More business credit bureaus are now offering subscription-based services, rather than a “per report” charge that can add up quickly. Whether an entrepreneur wants to vet two, 2o or 200 customers over the course of a month, he will pay the same, flat fee. Some credit bureaus offer subscription-based plans for as little as $100 per month.
Small business owners should take full advantage of a credit bureau’s offerings and also activate the free monitoring option that is available to users. If a customer’s credit rating changes, an alert will be sent to the business owner immediately, so that she can take steps to protect her business.
Entrepreneurs who are not using business credit reports are entering into deals blindly. They are neglecting vital financial information and intelligence that can protect them from the risk of bad debt. This due diligence is especially critical for small businesses and start-ups, where the financial margin for error is thinner. A business owner with access to more information significantly increases his chances of succeeding. Business credit reports are an important tool that can relieve an entrepreneur of having to chase non-paying customers and focus, instead, on growing a vibrant business.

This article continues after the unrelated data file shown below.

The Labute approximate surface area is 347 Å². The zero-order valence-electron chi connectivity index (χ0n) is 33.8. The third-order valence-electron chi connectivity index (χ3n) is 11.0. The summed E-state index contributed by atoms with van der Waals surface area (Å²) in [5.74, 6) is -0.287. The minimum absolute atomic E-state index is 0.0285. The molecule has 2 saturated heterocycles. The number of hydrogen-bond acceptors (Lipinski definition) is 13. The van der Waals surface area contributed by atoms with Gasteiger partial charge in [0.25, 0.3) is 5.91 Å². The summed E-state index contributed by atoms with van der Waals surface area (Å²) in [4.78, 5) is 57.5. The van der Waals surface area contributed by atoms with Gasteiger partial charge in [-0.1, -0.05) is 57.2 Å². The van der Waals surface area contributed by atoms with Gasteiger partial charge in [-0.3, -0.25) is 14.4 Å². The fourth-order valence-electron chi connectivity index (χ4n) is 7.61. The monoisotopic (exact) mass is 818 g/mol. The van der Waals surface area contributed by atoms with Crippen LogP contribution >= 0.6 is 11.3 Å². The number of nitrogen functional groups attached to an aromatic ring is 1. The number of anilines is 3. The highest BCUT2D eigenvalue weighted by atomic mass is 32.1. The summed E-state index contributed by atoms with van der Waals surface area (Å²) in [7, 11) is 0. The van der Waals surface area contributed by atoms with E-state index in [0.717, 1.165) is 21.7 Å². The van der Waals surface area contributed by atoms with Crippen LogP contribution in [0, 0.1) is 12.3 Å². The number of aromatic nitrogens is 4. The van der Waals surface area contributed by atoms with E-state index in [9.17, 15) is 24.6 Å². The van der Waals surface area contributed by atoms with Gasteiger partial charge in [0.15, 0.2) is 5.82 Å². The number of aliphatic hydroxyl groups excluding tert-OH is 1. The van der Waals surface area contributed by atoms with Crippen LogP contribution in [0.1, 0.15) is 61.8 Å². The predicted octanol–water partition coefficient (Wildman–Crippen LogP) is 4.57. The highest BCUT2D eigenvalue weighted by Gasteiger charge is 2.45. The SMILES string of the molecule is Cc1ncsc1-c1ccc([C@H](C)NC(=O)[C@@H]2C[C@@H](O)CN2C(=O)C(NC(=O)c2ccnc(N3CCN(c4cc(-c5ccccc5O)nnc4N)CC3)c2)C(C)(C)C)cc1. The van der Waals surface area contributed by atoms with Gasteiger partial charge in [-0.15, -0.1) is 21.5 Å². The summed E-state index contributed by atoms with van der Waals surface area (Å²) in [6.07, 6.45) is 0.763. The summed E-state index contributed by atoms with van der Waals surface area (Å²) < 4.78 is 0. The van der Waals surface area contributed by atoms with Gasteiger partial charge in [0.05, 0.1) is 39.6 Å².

This article was written by My Say from Forbes and was legally licensed through the NewsCred publisher network.